• While the maximum increase of 82 sq km has been recorded in Maharashtra, where Thane district alone has witnessed an increase of 31 sq km, Raigarh has 29 sq km and Mumbai Suburban, 16 sq km.
  • Andhra Pradesh has seen a rise of 37 sq km in the SFR survey, done every two years, with districts like Guntur and Krishna contributing the most. Gujarat’s tally rose by 33 sq km in Bhavnagar, Junagarh, Kutch and Jamnagar districts.
  • In all three states, the increase has been attributed to plantation and regeneration. Tamil Nadu found an increase of 2 sq km of mangroves, taking the extent of such forests to 49 sq km, as recorded in the FSR report.
  • Among the striking features of Tamil Nadu’s efforts is that Nagapattinam district recorded a decrease of 16 sq km while Tiruvarur district posted a rise of 16 sq km. Districts like Cuddalore, Pudukkottai and Thoothukudi also have recorded a small increase of 1 sq km of mangrove cover each, compared to 2015.

It’s 2018, but still tough to get online in the Andamans {Governance}

In news

There are no unlimited downloads and fast smartphone connections in the low-bandwidth remote islands, hitting residents and tourists.

Why in news?

In October 2017, a bus with 39 students on its way to Billyground from a college in Mayabunder was gutted in a fire. There were no casualties, but Fire Services personnel reached late because mobile phones did not work at the site.

Cost of service

“Low-cost high-speed data services available in mainland India cannot be offered here because bandwidth is procured and maintained at very high cost,” BSNL’s Chief General Manager—A&N Islands.


 Rajasthan to get full share of Yamuna waters {Governance}

In news

Rajasthan will get its full share of 1.119 billion cusec metres of water from the Yamuna, with the Upper Yamuna Review Committee deciding over the weekend that 1,917 cusecs water will be released from the Tajewala headworks to Jhunjhunu, Churu and Sikar districts for drinking and irrigation.

Allocated 9% share

Though Rajasthan was allocated 9% share in the Yamuna waters, the desert State was not getting it even when excess water was available in the river between July and October every year.

The State will get its full share of water from Tajewala and Okhla headworks.

A detailed project report will be prepared shortly for bringing water from Tajewala to Rajasthan at an estimated expenditure of ₹20,000 crore.


India should act fast to save Maldives {International Relation}

In news

Mohamed Nasheed, exiled former President of the Maldives, on Saturday urged India to employ “gunboat diplomacy” to put pressure on the current regime in the island country to conduct free and fair elections.

Highlights

Mr. Nasheed said the current situation sprang from two recent developments.

  • First, the development of a state within the state of the Maldives by the ISIS.
  • Second, attempts by emerging powers to change state type, with a view to drive land grab.

When countries can’t pay back the debt, they ask for equity and we end up relinquishing sovereignty. Without firing a single shot, China has grabbed more land than what the East India company had, at the height of the colonial era. They have weaponised foreign direct investments.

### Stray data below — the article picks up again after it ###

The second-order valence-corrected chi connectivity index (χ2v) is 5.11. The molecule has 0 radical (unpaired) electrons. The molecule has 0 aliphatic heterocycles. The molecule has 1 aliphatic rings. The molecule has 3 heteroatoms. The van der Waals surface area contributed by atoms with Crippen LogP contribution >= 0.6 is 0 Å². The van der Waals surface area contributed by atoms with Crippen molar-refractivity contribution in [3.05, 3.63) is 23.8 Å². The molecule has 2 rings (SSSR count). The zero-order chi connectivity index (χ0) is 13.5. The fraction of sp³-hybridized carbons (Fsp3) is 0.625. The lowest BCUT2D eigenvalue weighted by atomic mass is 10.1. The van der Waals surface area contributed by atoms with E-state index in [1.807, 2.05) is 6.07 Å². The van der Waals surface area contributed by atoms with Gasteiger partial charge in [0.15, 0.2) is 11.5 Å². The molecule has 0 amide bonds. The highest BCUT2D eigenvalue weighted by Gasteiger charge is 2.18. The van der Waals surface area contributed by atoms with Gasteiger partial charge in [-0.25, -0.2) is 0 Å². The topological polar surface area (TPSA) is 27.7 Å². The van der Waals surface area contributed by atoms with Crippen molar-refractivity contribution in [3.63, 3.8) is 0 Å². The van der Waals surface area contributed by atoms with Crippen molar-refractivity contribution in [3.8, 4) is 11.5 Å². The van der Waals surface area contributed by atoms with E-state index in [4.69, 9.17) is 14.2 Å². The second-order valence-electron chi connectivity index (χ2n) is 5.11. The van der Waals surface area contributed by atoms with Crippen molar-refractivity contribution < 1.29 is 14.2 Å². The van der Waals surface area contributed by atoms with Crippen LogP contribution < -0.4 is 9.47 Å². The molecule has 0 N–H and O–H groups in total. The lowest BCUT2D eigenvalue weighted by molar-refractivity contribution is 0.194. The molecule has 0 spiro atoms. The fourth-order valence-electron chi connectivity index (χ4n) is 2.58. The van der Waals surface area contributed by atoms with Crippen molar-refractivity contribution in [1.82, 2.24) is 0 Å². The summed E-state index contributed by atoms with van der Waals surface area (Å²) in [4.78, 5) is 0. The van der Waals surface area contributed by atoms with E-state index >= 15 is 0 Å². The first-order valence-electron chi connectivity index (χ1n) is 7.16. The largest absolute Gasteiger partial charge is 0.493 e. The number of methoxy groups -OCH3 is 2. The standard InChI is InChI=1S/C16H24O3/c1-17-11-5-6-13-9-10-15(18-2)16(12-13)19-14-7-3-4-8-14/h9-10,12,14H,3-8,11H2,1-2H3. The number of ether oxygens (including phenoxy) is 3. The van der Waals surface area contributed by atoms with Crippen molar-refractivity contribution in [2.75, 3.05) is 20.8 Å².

Gunboat diplomacy 

In international politics, gunboat diplomacy refers to the pursuit of foreign policy objectives with the aid of conspicuous displays of naval power – implying or constituting a direct threat of warfare, should terms not be agreeable to the superior force.


Sex ratio at birth dips in 17 of 21 large States, Gujarat records 53 points fall {Social Issue}

Why in news?

The sex ratio at birth (SRB) saw a decline in 17 out of 21 large States of the country, with Gujarat recording an alarming dip of 53 points, a report released by the Niti Aayog stated and stressed on the need to check sex-selective abortion.

Highlights

  • “Sex ratio at birth is an important indicator and reflects the extent to which there is reduction in number of girl children born by sex-selective abortions,” the report added.
  • According to the report, among the 17 States which recorded substantial drop of 10 points or more, in Gujarat the SRB fell to 854 females from 907 females per 1,000 males born registering a drop of 53 points from 2012-14 (base year) to 2013-15 (reference year) in this indicator.
  • Gujarat is followed by Haryana, which registered a drop of 35 points, Rajasthan (32 points), Uttarakhand (27 points), Maharashtra (18 points), Himachal Pradesh (14 points), Chhattisgarh (drop of 12 points), and Karnataka (11 points), the ‘Healthy States, Progressive India’ report states.
  • “There is a clear need for states to effectively implement the Pre-Conception andPre-Natal Diagnostic Techniques (PCPNDT) Act, 1994 and take appropriate measures to promote the value of the girl child,” the report stated.
  • According to the report, improvement in SRB was witnessed in Punjab, which registered a rise of 19 points, followed by Uttar Pradesh (10 points) and Bihar (9 points).

Sex ratio

  • The sex ratio is the ratio of males to females in a population. In most sexually reproducing species, the ratio tends to be 1:1.
  • This tendency is explained by Fisher’s principle. For various reasons, however, many species deviate from anything like an even sex ratio, either periodically or permanently.
  • Examples include parthenogenic species, periodically mating organisms such as aphids, some eusocial wasps such as Polistes fuscatus and Polistes exclamans, bees, ants, and termites.
  • The human sex ratio is of particular interest to anthropologists and demographers. In human societies, however, sex ratios at birth may be considerably skewed by factors such as the age of mother at birth, and by sex-selective abortion and infanticide.

As of 2014, the global sex ratio at birth is estimated at 107 boys to 100 girls (1000 boys per 934 girls).